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Foxy Lady 

Novelist looks at black history through the eyes of a '70s film actress.

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Growing up, Martha Southgate was forbidden to watch movies like Superfly and Coffy. "And I'm still not a fan of blaxploitation films," says the 44-year-old writer. "I think they're really amazing historical documents, but I don't love them like Quentin Tarantino does."

Odd, then, that Southgate's second novel, Third Girl From the Left, revolves around a struggling blaxploitation actress named Angela and her fractured relationships with her mother and daughter. "I had this idea about an actress who didn't quite make it," recalls Southgate, who grew up in Cleveland, but now lives in New York. "She didn't get what she wanted. She didn't become a giant success."

In 1970s Hollywood, Angela strives to make a mark in the movie genre that bridges sex, drugs, violence, and black plight. "Those films are particularly resonant within the African American community for representing a moment when it looked like certain things might begin to change," says Southgate. "It was a very exciting moment, and I was drawn to that."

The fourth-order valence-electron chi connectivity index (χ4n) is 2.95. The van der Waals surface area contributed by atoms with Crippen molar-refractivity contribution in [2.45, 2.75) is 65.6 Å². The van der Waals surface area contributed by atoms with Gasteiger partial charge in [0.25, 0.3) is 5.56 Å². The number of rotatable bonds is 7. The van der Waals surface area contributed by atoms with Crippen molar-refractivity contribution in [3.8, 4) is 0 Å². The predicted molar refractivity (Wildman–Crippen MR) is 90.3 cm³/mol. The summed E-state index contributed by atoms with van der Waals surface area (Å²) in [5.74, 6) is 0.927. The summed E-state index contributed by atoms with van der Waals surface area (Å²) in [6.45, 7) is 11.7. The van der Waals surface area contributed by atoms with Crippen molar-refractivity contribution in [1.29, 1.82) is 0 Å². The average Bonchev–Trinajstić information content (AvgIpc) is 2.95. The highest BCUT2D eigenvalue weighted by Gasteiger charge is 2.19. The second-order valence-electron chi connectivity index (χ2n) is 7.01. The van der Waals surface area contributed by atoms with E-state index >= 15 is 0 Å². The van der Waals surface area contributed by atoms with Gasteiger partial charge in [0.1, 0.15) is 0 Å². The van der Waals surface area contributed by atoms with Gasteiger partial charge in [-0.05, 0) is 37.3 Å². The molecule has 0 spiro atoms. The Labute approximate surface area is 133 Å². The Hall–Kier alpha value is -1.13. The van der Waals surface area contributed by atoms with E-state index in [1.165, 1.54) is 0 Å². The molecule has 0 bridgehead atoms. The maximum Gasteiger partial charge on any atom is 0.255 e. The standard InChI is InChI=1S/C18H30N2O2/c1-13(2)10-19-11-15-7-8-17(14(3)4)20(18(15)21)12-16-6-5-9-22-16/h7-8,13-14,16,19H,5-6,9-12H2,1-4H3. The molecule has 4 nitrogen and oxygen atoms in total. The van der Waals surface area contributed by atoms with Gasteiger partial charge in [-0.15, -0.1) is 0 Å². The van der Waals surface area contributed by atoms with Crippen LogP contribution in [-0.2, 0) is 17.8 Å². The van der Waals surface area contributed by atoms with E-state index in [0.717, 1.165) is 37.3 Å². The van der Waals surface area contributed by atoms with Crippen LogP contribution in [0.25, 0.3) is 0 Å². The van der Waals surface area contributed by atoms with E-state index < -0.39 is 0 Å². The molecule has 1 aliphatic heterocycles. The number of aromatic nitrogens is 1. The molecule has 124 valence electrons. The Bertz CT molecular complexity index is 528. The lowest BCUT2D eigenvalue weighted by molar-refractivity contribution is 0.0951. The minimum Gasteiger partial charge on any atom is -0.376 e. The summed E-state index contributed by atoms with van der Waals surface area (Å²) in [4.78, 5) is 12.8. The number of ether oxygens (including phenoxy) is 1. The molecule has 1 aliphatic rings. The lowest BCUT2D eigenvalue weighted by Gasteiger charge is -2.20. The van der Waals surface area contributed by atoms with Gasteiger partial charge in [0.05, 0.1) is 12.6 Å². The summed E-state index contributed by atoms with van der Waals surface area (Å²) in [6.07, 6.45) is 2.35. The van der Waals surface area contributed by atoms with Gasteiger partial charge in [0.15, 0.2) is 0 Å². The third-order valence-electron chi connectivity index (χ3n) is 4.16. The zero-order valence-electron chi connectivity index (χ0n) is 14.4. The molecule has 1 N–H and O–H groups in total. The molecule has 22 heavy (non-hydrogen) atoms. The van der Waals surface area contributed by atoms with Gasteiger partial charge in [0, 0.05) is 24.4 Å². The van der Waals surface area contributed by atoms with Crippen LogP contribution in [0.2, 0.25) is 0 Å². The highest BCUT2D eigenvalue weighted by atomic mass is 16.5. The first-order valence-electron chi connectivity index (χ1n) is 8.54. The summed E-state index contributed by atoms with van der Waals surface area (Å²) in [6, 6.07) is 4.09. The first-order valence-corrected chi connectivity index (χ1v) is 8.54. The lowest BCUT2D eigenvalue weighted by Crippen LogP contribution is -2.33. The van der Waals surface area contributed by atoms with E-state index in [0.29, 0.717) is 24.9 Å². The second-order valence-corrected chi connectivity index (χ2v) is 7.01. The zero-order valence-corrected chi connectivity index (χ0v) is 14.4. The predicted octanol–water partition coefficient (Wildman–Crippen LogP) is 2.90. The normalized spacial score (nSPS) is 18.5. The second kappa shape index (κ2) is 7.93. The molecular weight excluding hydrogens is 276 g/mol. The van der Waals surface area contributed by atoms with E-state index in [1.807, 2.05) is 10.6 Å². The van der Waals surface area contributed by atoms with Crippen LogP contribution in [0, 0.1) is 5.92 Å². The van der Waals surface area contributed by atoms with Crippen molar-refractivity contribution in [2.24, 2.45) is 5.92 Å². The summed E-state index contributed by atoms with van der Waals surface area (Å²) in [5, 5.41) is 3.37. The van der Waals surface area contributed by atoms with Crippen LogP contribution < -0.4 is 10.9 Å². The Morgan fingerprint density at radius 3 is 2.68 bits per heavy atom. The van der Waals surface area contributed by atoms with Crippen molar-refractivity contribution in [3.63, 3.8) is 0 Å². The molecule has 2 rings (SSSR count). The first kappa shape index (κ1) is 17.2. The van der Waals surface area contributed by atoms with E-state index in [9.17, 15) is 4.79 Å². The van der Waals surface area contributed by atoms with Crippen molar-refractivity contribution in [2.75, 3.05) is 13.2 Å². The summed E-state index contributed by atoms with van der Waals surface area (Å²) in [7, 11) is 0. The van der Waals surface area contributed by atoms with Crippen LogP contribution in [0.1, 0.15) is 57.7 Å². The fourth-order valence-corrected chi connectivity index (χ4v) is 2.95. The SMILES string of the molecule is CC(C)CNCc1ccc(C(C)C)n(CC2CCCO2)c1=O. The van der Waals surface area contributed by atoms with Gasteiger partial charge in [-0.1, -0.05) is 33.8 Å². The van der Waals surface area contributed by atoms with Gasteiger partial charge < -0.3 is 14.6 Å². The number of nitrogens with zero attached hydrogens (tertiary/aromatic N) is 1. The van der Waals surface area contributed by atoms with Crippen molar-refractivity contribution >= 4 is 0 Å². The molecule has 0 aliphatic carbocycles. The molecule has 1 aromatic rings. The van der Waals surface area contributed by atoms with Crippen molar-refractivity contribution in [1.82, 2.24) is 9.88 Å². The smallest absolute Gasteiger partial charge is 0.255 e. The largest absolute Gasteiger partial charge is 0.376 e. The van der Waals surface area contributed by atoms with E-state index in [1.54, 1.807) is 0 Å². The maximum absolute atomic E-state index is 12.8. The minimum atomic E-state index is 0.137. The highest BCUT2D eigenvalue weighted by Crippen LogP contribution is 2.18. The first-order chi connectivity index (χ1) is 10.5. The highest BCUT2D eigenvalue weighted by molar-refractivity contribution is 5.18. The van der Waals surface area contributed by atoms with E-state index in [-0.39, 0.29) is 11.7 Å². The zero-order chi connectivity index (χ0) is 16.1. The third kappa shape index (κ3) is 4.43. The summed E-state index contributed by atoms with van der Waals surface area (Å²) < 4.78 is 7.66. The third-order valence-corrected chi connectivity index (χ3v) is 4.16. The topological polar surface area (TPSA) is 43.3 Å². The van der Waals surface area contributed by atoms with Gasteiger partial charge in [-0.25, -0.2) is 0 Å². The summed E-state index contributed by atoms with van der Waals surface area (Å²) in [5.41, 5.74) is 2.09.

But Angela's story covers more than just her futile attempt to be the next Foxy Brown. She connects with her aging mother, a witness to Tulsa's race riots in 1921, in which 36 people were killed after a black man allegedly grabbed a white woman in an elevator. And she tries to form a bond with her twentysomething daughter, a budding filmmaker. Both influence her behavior and philosophy.

"It brings another layer to the book," Southgate says of Angela. "She didn't get what she wanted -- and maybe didn't even want to be a mother. And her daughter, who had to put up with it. You need these people pulling against each other."

It's also necessary, Southgate maintains, to allow Angela to have a healthy sex life. She's a strong but spontaneous woman. "Sex as commerce has its costs," says Southgate. "But I also wanted to touch on the idea that sometimes sex is, well, kinda fun."

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